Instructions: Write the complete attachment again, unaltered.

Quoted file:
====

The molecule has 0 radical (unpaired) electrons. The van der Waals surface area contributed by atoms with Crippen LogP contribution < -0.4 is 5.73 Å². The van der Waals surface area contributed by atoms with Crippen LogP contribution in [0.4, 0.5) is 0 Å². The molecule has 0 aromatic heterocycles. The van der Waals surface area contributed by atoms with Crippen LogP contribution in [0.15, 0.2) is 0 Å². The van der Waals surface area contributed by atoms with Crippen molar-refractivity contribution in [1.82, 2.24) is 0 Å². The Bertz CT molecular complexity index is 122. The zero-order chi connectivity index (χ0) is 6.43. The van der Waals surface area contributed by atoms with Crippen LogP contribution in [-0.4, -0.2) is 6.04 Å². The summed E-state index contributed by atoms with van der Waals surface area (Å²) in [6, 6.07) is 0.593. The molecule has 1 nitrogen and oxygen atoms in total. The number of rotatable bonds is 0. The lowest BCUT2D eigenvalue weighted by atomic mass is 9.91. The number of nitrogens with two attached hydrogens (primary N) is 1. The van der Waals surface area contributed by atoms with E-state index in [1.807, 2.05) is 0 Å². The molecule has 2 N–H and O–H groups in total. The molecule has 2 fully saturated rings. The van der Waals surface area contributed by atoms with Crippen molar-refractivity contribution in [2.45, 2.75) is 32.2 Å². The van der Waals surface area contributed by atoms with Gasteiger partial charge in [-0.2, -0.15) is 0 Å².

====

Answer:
The molecule has 0 radical (unpaired) electrons. The van der Waals surface area contributed by atoms with Crippen LogP contribution < -0.4 is 5.73 Å². The van der Waals surface area contributed by atoms with Crippen LogP contribution in [0.4, 0.5) is 0 Å². The molecule has 0 aromatic heterocycles. The van der Waals surface area contributed by atoms with Crippen LogP contribution in [0.15, 0.2) is 0 Å². The van der Waals surface area contributed by atoms with Crippen molar-refractivity contribution in [1.82, 2.24) is 0 Å². The Bertz CT molecular complexity index is 122. The zero-order chi connectivity index (χ0) is 6.43. The van der Waals surface area contributed by atoms with Crippen LogP contribution in [-0.4, -0.2) is 6.04 Å². The summed E-state index contributed by atoms with van der Waals surface area (Å²) in [6, 6.07) is 0.593. The molecule has 1 nitrogen and oxygen atoms in total. The number of rotatable bonds is 0. The lowest BCUT2D eigenvalue weighted by atomic mass is 9.91. The number of nitrogens with two attached hydrogens (primary N) is 1. The van der Waals surface area contributed by atoms with E-state index in [1.807, 2.05) is 0 Å². The molecule has 2 N–H and O–H groups in total. The molecule has 2 fully saturated rings. The van der Waals surface area contributed by atoms with Crippen molar-refractivity contribution in [2.45, 2.75) is 32.2 Å². The van der Waals surface area contributed by atoms with Gasteiger partial charge in [-0.2, -0.15) is 0 Å².